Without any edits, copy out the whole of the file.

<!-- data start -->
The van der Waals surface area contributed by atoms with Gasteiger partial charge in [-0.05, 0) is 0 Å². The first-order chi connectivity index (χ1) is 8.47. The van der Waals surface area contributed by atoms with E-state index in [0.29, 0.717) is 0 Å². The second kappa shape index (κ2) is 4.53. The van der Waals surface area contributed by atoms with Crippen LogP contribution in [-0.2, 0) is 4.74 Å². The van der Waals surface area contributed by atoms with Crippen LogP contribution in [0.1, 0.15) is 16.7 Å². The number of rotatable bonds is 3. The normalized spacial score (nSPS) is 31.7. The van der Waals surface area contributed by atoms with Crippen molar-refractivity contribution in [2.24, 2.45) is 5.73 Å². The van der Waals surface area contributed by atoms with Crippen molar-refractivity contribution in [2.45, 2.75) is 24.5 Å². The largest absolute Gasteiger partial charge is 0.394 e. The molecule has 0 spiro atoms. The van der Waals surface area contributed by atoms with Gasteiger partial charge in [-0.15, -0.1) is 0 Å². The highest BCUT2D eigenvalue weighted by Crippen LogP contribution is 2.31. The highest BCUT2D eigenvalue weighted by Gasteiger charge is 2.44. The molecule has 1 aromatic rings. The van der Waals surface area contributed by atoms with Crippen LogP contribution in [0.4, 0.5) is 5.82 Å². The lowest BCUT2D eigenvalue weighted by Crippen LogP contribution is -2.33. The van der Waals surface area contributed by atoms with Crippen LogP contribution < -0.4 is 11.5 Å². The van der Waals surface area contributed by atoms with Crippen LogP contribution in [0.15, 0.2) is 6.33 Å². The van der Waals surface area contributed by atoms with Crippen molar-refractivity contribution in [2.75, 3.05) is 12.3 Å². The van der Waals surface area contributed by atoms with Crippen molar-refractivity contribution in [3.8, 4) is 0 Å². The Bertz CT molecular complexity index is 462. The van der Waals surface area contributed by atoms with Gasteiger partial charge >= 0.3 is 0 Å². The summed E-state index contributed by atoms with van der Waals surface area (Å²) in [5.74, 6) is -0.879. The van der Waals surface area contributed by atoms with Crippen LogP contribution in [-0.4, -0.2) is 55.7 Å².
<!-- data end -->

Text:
The van der Waals surface area contributed by atoms with Gasteiger partial charge in [-0.05, 0) is 0 Å². The first-order chi connectivity index (χ1) is 8.47. The van der Waals surface area contributed by atoms with E-state index in [0.29, 0.717) is 0 Å². The second kappa shape index (κ2) is 4.53. The van der Waals surface area contributed by atoms with Crippen LogP contribution in [-0.2, 0) is 4.74 Å². The van der Waals surface area contributed by atoms with Crippen LogP contribution in [0.1, 0.15) is 16.7 Å². The number of rotatable bonds is 3. The normalized spacial score (nSPS) is 31.7. The van der Waals surface area contributed by atoms with Crippen molar-refractivity contribution in [2.24, 2.45) is 5.73 Å². The van der Waals surface area contributed by atoms with Crippen molar-refractivity contribution in [2.45, 2.75) is 24.5 Å². The largest absolute Gasteiger partial charge is 0.394 e. The molecule has 0 spiro atoms. The van der Waals surface area contributed by atoms with Gasteiger partial charge in [-0.15, -0.1) is 0 Å². The highest BCUT2D eigenvalue weighted by Crippen LogP contribution is 2.31. The highest BCUT2D eigenvalue weighted by Gasteiger charge is 2.44. The molecule has 1 aromatic rings. The van der Waals surface area contributed by atoms with Crippen LogP contribution in [0.4, 0.5) is 5.82 Å². The lowest BCUT2D eigenvalue weighted by Crippen LogP contribution is -2.33. The van der Waals surface area contributed by atoms with Crippen LogP contribution < -0.4 is 11.5 Å². The van der Waals surface area contributed by atoms with Crippen LogP contribution in [0.15, 0.2) is 6.33 Å². The van der Waals surface area contributed by atoms with Crippen molar-refractivity contribution in [2.75, 3.05) is 12.3 Å². The van der Waals surface area contributed by atoms with Crippen molar-refractivity contribution in [3.8, 4) is 0 Å². The Bertz CT molecular complexity index is 462. The van der Waals surface area contributed by atoms with Gasteiger partial charge >= 0.3 is 0 Å². The summed E-state index contributed by atoms with van der Waals surface area (Å²) in [5.74, 6) is -0.879. The van der Waals surface area contributed by atoms with Crippen LogP contribution in [-0.4, -0.2) is 55.7 Å².